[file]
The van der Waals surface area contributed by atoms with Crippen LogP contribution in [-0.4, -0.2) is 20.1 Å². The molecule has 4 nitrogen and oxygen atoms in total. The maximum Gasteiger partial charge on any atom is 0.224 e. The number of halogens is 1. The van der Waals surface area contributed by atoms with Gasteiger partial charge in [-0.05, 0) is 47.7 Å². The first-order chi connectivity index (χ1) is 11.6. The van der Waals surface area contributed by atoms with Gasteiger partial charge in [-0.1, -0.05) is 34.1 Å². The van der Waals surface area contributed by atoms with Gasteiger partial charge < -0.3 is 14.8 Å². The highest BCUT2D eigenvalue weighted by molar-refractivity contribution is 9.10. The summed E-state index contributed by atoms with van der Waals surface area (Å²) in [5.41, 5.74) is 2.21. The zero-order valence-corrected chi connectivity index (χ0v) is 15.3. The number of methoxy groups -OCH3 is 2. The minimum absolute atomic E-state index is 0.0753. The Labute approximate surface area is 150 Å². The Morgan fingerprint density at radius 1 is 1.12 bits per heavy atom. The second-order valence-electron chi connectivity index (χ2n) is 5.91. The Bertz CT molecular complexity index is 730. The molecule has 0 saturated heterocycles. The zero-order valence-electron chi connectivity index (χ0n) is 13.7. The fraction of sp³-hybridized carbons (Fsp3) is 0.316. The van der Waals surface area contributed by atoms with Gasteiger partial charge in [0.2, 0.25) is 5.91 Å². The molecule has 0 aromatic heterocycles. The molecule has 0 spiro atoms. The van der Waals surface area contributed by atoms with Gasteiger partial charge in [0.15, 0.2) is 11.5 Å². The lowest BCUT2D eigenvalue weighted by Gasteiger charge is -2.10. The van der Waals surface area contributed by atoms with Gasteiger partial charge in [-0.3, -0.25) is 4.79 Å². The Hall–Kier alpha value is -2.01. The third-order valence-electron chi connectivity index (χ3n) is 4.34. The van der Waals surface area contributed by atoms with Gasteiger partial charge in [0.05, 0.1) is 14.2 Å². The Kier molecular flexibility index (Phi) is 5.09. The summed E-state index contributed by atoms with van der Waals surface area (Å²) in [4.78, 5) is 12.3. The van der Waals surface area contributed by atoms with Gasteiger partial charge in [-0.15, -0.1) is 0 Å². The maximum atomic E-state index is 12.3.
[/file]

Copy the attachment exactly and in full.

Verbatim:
The van der Waals surface area contributed by atoms with Crippen LogP contribution in [-0.4, -0.2) is 20.1 Å². The molecule has 4 nitrogen and oxygen atoms in total. The maximum Gasteiger partial charge on any atom is 0.224 e. The number of halogens is 1. The van der Waals surface area contributed by atoms with Gasteiger partial charge in [-0.05, 0) is 47.7 Å². The first-order chi connectivity index (χ1) is 11.6. The van der Waals surface area contributed by atoms with Gasteiger partial charge in [-0.1, -0.05) is 34.1 Å². The van der Waals surface area contributed by atoms with Gasteiger partial charge < -0.3 is 14.8 Å². The highest BCUT2D eigenvalue weighted by molar-refractivity contribution is 9.10. The summed E-state index contributed by atoms with van der Waals surface area (Å²) in [5.41, 5.74) is 2.21. The zero-order valence-corrected chi connectivity index (χ0v) is 15.3. The number of methoxy groups -OCH3 is 2. The minimum absolute atomic E-state index is 0.0753. The Labute approximate surface area is 150 Å². The Morgan fingerprint density at radius 1 is 1.12 bits per heavy atom. The second-order valence-electron chi connectivity index (χ2n) is 5.91. The Bertz CT molecular complexity index is 730. The molecule has 0 saturated heterocycles. The zero-order valence-electron chi connectivity index (χ0n) is 13.7. The fraction of sp³-hybridized carbons (Fsp3) is 0.316. The van der Waals surface area contributed by atoms with Gasteiger partial charge in [0.2, 0.25) is 5.91 Å². The molecule has 0 aromatic heterocycles. The molecule has 0 spiro atoms. The van der Waals surface area contributed by atoms with Gasteiger partial charge in [0.15, 0.2) is 11.5 Å². The lowest BCUT2D eigenvalue weighted by Gasteiger charge is -2.10. The van der Waals surface area contributed by atoms with Gasteiger partial charge in [-0.3, -0.25) is 4.79 Å². The Hall–Kier alpha value is -2.01. The third-order valence-electron chi connectivity index (χ3n) is 4.34. The van der Waals surface area contributed by atoms with Gasteiger partial charge in [0.05, 0.1) is 14.2 Å². The Kier molecular flexibility index (Phi) is 5.09. The summed E-state index contributed by atoms with van der Waals surface area (Å²) in [4.78, 5) is 12.3. The van der Waals surface area contributed by atoms with Gasteiger partial charge in [-0.15, -0.1) is 0 Å². The maximum atomic E-state index is 12.3.